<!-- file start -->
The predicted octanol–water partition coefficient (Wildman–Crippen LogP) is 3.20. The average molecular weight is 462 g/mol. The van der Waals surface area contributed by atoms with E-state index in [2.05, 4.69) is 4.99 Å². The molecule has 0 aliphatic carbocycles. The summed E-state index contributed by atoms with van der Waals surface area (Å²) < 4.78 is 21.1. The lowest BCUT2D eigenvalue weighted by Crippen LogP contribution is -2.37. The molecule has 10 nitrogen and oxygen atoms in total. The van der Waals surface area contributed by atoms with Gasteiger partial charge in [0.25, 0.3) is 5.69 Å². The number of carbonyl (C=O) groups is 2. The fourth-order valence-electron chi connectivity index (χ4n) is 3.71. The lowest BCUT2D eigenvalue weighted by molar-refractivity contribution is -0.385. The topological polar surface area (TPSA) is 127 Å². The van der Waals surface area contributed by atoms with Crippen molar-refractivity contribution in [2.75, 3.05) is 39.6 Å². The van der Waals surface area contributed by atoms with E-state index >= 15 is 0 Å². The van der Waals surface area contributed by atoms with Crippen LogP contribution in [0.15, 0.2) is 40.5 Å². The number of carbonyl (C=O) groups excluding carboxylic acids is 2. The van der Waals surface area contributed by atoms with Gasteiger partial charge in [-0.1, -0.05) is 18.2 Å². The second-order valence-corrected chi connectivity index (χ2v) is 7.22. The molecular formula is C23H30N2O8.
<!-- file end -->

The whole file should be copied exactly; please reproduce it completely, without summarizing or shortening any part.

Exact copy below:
The predicted octanol–water partition coefficient (Wildman–Crippen LogP) is 3.20. The average molecular weight is 462 g/mol. The van der Waals surface area contributed by atoms with E-state index in [2.05, 4.69) is 4.99 Å². The molecule has 0 aliphatic carbocycles. The summed E-state index contributed by atoms with van der Waals surface area (Å²) < 4.78 is 21.1. The lowest BCUT2D eigenvalue weighted by Crippen LogP contribution is -2.37. The molecule has 10 nitrogen and oxygen atoms in total. The van der Waals surface area contributed by atoms with Gasteiger partial charge in [0.25, 0.3) is 5.69 Å². The number of carbonyl (C=O) groups is 2. The fourth-order valence-electron chi connectivity index (χ4n) is 3.71. The lowest BCUT2D eigenvalue weighted by molar-refractivity contribution is -0.385. The topological polar surface area (TPSA) is 127 Å². The van der Waals surface area contributed by atoms with Crippen molar-refractivity contribution in [2.75, 3.05) is 39.6 Å². The van der Waals surface area contributed by atoms with E-state index >= 15 is 0 Å². The van der Waals surface area contributed by atoms with Crippen LogP contribution in [0.15, 0.2) is 40.5 Å². The number of carbonyl (C=O) groups excluding carboxylic acids is 2. The van der Waals surface area contributed by atoms with Gasteiger partial charge in [-0.1, -0.05) is 18.2 Å². The second-order valence-corrected chi connectivity index (χ2v) is 7.22. The molecular formula is C23H30N2O8.